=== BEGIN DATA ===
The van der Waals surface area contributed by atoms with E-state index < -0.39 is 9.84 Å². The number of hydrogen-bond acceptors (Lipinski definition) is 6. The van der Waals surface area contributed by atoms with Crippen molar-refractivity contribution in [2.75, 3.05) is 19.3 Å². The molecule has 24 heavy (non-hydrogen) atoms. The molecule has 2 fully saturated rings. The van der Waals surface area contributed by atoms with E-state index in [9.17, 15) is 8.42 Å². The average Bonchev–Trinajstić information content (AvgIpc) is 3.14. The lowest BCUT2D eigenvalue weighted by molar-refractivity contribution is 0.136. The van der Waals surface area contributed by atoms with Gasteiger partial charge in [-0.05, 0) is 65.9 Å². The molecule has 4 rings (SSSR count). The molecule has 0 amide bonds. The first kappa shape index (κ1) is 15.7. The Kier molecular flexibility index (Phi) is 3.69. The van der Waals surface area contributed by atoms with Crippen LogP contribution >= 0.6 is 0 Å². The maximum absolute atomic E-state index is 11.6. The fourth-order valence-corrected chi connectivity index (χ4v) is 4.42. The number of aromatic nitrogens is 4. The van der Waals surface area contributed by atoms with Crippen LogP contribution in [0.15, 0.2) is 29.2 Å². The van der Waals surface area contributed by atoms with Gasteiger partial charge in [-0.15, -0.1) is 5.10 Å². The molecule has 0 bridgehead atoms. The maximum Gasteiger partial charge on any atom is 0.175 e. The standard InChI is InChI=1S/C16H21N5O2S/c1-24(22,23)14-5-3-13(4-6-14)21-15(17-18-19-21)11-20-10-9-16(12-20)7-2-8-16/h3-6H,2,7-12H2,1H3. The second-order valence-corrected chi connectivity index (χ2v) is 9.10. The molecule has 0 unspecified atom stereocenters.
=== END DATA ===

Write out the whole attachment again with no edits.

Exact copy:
The van der Waals surface area contributed by atoms with E-state index < -0.39 is 9.84 Å². The number of hydrogen-bond acceptors (Lipinski definition) is 6. The van der Waals surface area contributed by atoms with Crippen molar-refractivity contribution in [2.75, 3.05) is 19.3 Å². The molecule has 24 heavy (non-hydrogen) atoms. The molecule has 2 fully saturated rings. The van der Waals surface area contributed by atoms with E-state index in [9.17, 15) is 8.42 Å². The average Bonchev–Trinajstić information content (AvgIpc) is 3.14. The lowest BCUT2D eigenvalue weighted by molar-refractivity contribution is 0.136. The van der Waals surface area contributed by atoms with Gasteiger partial charge in [-0.05, 0) is 65.9 Å². The molecule has 4 rings (SSSR count). The molecule has 0 amide bonds. The first kappa shape index (κ1) is 15.7. The Kier molecular flexibility index (Phi) is 3.69. The van der Waals surface area contributed by atoms with Crippen LogP contribution >= 0.6 is 0 Å². The maximum absolute atomic E-state index is 11.6. The fourth-order valence-corrected chi connectivity index (χ4v) is 4.42. The number of aromatic nitrogens is 4. The van der Waals surface area contributed by atoms with Crippen LogP contribution in [0.15, 0.2) is 29.2 Å². The van der Waals surface area contributed by atoms with Gasteiger partial charge in [-0.15, -0.1) is 5.10 Å². The molecule has 0 bridgehead atoms. The maximum Gasteiger partial charge on any atom is 0.175 e. The standard InChI is InChI=1S/C16H21N5O2S/c1-24(22,23)14-5-3-13(4-6-14)21-15(17-18-19-21)11-20-10-9-16(12-20)7-2-8-16/h3-6H,2,7-12H2,1H3. The second-order valence-corrected chi connectivity index (χ2v) is 9.10. The molecule has 0 unspecified atom stereocenters.